Drucker (1939). Drucker maintained that fascism could only be explained by coming to grips with the critical problem that subtended what was in effect a fundamental change in man’s social organization: a revolution of man’s concept of his own nature, of the nature of society, and of his own function and place in that society. For Drucker, fascism was the consequence of a moral malaise brought on by Europe’s inability to produce the freedom and quality that had characterized European history since the commencement of the Christian era. Fascism promised to exorcise the demons of the modern world and to provide security, and for that order and security the masses chose to surrender their freedom and equality to fascism.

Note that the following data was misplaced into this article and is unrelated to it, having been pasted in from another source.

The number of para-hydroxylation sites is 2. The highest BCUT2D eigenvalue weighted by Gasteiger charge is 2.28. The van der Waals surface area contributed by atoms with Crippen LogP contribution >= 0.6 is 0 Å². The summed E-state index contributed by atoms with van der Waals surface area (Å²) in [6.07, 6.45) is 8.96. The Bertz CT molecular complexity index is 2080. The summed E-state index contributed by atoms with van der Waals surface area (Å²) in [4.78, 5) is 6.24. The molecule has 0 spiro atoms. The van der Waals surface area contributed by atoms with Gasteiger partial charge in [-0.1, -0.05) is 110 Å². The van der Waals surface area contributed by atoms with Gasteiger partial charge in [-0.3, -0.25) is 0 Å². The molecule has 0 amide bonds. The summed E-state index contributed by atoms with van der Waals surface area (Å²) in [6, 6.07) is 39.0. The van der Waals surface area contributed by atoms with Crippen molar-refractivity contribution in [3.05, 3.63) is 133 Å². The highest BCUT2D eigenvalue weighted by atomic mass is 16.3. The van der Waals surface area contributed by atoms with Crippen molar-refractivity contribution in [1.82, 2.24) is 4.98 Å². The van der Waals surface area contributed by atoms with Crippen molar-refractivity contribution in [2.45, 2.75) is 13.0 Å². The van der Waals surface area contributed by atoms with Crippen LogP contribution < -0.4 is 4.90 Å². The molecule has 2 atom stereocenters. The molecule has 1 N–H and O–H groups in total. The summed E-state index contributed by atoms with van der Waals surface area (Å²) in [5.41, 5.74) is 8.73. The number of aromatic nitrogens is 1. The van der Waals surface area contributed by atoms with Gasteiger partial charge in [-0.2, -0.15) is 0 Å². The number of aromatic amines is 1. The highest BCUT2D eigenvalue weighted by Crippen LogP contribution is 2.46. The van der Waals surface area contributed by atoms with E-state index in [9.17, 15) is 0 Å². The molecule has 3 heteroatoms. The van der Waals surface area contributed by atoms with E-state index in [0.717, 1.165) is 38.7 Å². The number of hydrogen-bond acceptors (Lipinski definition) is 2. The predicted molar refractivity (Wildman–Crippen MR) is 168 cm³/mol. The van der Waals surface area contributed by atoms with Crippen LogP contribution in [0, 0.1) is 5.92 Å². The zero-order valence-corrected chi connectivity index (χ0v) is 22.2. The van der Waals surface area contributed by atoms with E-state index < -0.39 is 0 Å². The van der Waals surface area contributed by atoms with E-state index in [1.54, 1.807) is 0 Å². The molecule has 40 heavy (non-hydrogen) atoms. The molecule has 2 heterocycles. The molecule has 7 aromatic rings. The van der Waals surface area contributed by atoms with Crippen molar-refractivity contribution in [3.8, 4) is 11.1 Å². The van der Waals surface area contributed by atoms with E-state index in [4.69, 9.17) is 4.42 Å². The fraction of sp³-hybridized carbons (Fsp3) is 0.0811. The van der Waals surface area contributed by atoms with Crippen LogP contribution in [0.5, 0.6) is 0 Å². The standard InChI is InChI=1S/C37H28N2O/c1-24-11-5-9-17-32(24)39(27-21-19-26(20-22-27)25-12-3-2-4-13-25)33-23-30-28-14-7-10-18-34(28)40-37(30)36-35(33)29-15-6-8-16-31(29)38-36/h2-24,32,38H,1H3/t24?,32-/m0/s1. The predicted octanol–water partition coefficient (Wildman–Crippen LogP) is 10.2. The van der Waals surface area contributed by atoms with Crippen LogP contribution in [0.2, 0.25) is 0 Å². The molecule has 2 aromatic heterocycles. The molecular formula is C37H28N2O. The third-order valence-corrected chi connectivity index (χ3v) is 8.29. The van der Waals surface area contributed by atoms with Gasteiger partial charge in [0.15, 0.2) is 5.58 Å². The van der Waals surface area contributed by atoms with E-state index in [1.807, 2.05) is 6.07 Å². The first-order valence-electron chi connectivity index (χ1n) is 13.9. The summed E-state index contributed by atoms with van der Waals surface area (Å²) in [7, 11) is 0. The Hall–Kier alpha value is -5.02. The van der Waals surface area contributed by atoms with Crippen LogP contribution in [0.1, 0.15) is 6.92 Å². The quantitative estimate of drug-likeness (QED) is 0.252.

Fromm (1941). Fromm’s work was in the Freudian-Marxian tradition. He maintained that there were certain factors in man’s nature that were fixed and unchangeable: the necessity to satisfy the psychologically conditioned drives and the necessity to avoid isolation and moral aloneness. According to Fromm, the striving for justice and truth was an inherent trend of human nature, as is the tendency to grow, which, in turn, marks the desire for freedom and the hatred against oppression natural to man. Fascism was a middle class phenomenon that arose when the middle class felt itself trapped between the successes of the capitalist class and the developing power of the proletariat: the middle class found itself helpless and insignificant, its status threatened, its sense of community hopelessly impaired, and its values desperately and disparately dysfunctional. As a consequence, the middle class both admired and feared the great capitalists, it doubted its own significance, it suffered envy and resentment, and it was at this point that the members of this class sought recourse in an «escape from freedom», becoming submissive to authority in order to find security. The individuals of the middle class sought power to relieve their pervasive sense of isolation, and it was their sado-masochist authoritarian character that provided the psychological foundation for the recruitment successes of fascism.